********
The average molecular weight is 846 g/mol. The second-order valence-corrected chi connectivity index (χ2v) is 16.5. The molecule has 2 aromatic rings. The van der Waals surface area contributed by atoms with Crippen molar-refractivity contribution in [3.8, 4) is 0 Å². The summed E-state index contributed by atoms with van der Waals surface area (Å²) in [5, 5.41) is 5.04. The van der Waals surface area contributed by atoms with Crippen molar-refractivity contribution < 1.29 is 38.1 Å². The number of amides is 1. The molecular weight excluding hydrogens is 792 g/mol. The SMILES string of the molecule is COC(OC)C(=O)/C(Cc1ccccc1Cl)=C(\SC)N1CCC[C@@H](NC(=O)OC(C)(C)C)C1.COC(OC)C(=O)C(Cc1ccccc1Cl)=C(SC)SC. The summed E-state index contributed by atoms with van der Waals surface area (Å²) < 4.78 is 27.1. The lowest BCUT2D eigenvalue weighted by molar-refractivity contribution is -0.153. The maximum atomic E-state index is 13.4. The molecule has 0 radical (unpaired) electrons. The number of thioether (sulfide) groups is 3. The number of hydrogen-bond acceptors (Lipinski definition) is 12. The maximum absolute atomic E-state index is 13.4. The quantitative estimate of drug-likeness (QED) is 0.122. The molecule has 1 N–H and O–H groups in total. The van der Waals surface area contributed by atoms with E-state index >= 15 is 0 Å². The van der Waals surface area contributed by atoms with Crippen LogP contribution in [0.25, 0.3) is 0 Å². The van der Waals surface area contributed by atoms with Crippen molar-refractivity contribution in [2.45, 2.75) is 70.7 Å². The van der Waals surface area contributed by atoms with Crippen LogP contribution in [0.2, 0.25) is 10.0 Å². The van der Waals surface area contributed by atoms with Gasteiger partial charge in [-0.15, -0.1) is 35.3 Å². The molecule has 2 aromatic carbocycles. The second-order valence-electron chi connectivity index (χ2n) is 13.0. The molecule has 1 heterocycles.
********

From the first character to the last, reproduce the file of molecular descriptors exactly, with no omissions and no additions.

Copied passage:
The average molecular weight is 846 g/mol. The second-order valence-corrected chi connectivity index (χ2v) is 16.5. The molecule has 2 aromatic rings. The van der Waals surface area contributed by atoms with Crippen molar-refractivity contribution in [3.8, 4) is 0 Å². The summed E-state index contributed by atoms with van der Waals surface area (Å²) in [5, 5.41) is 5.04. The van der Waals surface area contributed by atoms with Crippen molar-refractivity contribution < 1.29 is 38.1 Å². The number of amides is 1. The molecular weight excluding hydrogens is 792 g/mol. The SMILES string of the molecule is COC(OC)C(=O)/C(Cc1ccccc1Cl)=C(\SC)N1CCC[C@@H](NC(=O)OC(C)(C)C)C1.COC(OC)C(=O)C(Cc1ccccc1Cl)=C(SC)SC. The summed E-state index contributed by atoms with van der Waals surface area (Å²) < 4.78 is 27.1. The lowest BCUT2D eigenvalue weighted by molar-refractivity contribution is -0.153. The maximum atomic E-state index is 13.4. The molecule has 0 radical (unpaired) electrons. The number of thioether (sulfide) groups is 3. The number of hydrogen-bond acceptors (Lipinski definition) is 12. The maximum absolute atomic E-state index is 13.4. The quantitative estimate of drug-likeness (QED) is 0.122. The molecule has 1 N–H and O–H groups in total. The van der Waals surface area contributed by atoms with E-state index >= 15 is 0 Å². The van der Waals surface area contributed by atoms with Crippen LogP contribution in [0.25, 0.3) is 0 Å². The van der Waals surface area contributed by atoms with Crippen molar-refractivity contribution in [2.45, 2.75) is 70.7 Å². The van der Waals surface area contributed by atoms with Crippen LogP contribution in [0.2, 0.25) is 10.0 Å². The van der Waals surface area contributed by atoms with Gasteiger partial charge in [-0.15, -0.1) is 35.3 Å². The molecule has 2 aromatic carbocycles. The second-order valence-electron chi connectivity index (χ2n) is 13.0. The molecule has 1 heterocycles.